Big picture aside, however, there is a lot of groundwork to be done. And it needs to be done by Lil Z’s parents – not a carer. And since we can’t both spend our days taking time off to attend appointments, do research and make phone calls, and since QB earns considerably more than I do and since I’m the one who works part time in order to spend more time with Lil Z, I’m the one who does it. So, I hold Lil Z’s institutional knowledge.

In the business world, it is a problem with long-serving employees leave because they take institutional knowledge with them – knowledge that can’t be replaced simply by replacing the person. In the Lil Z sense, this means that I can’t entrust all of the care and appointments and discussions to Lil Z’s carer, because the carer isn’t going to be there forever.

Add to this the complexity that the information about how to get Lil Z to her desired objectives is not readily available. I never would have heard about special school playgroups if another mother (that I met at a sleep clinic) hadn’t told me about it. We might never had been referred to FECS if Lil Z hadn’t spent a week in hospital after her first seizure, during which time I met the RCH OT and physio, who initially saw Lil Z and later referred her to them. Nor would I have known to ask for an assessment with the cerebral palsy clinic (if only to rule out CP) if they hadn’t suggested it.

What I’m trying to show is that there is no “one stop shop” for information. No one gives you a definitive guide – or even steers you in the right direction – when you have a child diagnosed with a disability. You’re left to find it all out for yourself.

At the moment, my two best sources of information are Lil Z’s FECS therapists and the other mums at playgroup. That is closely followed by a small handful of support groups that I’ve found on Facebook and also met in “real life”. But if I don’t attend playgroup or FECS therapy or do my online research, then my knowledge will be limited and that, ultimately, will limit Lil Z.

So, here I am, stuck in the working mother paradox. Unable to dedicate myself to either caring for Lil Z or building my career. The best I can do is to schedule my life as carefully as I can. So, changing that playgroup day, it really messed up my schedule.

What will I do?

I’ll cope. I’ll figure out a way. But that doesn’t mean I have to be happy about it.

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A small victory

If I had a penny for every good intention I’ve had that I never actually managed to do anything about, I’d be a rich woman. And, without going into details, the past couple weeks have been tough. Very tough. So, it was good that I was able to put one of my good intentions into action this morning – especially since I needed a little victory in my life.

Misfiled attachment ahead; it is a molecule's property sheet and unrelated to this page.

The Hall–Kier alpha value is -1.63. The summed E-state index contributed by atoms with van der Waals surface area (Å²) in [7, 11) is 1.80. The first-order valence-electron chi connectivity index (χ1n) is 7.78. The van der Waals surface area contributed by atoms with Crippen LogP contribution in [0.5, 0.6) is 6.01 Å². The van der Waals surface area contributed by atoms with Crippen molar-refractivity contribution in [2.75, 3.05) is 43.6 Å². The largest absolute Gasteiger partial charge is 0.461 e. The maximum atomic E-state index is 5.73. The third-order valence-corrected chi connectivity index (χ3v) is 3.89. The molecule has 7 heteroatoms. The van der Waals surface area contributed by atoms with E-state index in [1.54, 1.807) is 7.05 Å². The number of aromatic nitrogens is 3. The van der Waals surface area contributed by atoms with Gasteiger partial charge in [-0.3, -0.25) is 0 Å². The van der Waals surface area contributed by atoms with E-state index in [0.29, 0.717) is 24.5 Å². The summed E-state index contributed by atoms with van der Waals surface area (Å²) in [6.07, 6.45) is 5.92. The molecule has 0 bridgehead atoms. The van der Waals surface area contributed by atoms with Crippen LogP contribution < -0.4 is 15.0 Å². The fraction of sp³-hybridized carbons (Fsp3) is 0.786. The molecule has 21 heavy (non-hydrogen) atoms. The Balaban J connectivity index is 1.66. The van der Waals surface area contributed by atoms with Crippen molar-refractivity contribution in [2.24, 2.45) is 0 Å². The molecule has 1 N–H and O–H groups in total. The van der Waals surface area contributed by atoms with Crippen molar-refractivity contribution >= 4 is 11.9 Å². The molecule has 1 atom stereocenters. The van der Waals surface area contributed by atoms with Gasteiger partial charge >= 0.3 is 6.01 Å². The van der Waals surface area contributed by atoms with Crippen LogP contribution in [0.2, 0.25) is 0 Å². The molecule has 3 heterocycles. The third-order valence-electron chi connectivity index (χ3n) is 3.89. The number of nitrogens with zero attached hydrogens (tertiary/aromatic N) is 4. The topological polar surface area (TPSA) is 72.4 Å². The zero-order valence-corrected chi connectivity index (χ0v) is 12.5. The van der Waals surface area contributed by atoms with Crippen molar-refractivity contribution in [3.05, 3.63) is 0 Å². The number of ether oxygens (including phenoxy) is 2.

Last year, I didn’t have a conversation with Vegemite’s teacher about the fact she has a special needs sibling. At first, it didnt’ really cross my mind. And by the time I thought that I probably should have said something, it was just too late. Lil Z is  a regular on the school run, so no doubt that the teacher knew something, but we never raised it with her, so she never raised it with us.

This year, I knew I had to do something different. So, this morning I had a meeting with Vegemite’s new teacher. I’d prepared a little bit – mainly printing off some materials from Siblings Australia, which very helpfully has a section specifically for teachers of children with SN siblings, and thinking about what I was going to say. I’m not nearly as good at expressing myself verbally as I am at writing it down, so I was a bit nervous about getting my point across.

In the end, it went better than I expected. We discussed Lil Z’s needs and how they affect Vegemite. I told her about how some mornings Vegemite experiences quite a bit of disruption before she reaches school. Already this year, we’ve had to pull over on the side of the road and deal with a seizure on our way to school. And my concerns that whereas previously Vegemite saw her sister’s disability only in terms of how it affected her (going to the hospital is boring, missing gymnastics because Lil Z is unwell is frustrating, etc), she is now gaining a better understanding of what it means to Lil Z, and as a result sometimes seems to worry more.

We also talked about Vegemite’s willingness to discuss her sister and how she understands Lil Z’s disabilities. I said that Vegemite currently explains Lil Z to other children by saying she has epilepsy, which she understands means she has seizures and a problem with her brain.

The teacher mentioned that next month is Epilepsy Awareness Day (the fact she knew this made me happy in itself!) and said that she is planning to discuss epilepsy with the class. She asked if Vegemite would be willing to share with the class that her sister had epilepsy and I admitted that I didn’t know. She said that she wouldn’t put Vegemite on the spot, but that she would ask if anyone in the class knew someone with epilepsy during their discussion.

We also talked about how I try to reinforce with Vegemite that everyone is different and that is a good thing. Her teacher said this ties in well with their current focus in religion class (thank you God, for making me ME).

I left it there, as I don’t want to make Lil Z a major issue at Vegemite’s school. It was a good meeting and I was really pleased with the discussion and the fact that Vegemite’s teacher seemed to really on board with it all.

When I headed out of the classroom, Vegemite intercepted us and wanted to push Lil Z around the playground. Before I knew it, a whole flock of little girls had surrounded Lil Z and were giving her a tour of the playground.

So, my little victory was compounded by being reminded that despite all the stress and worry, Vegemite loves her sister, and equally importantly is proud of her. And the fact she is expressing her pride and love with her new friends is certainly a victory.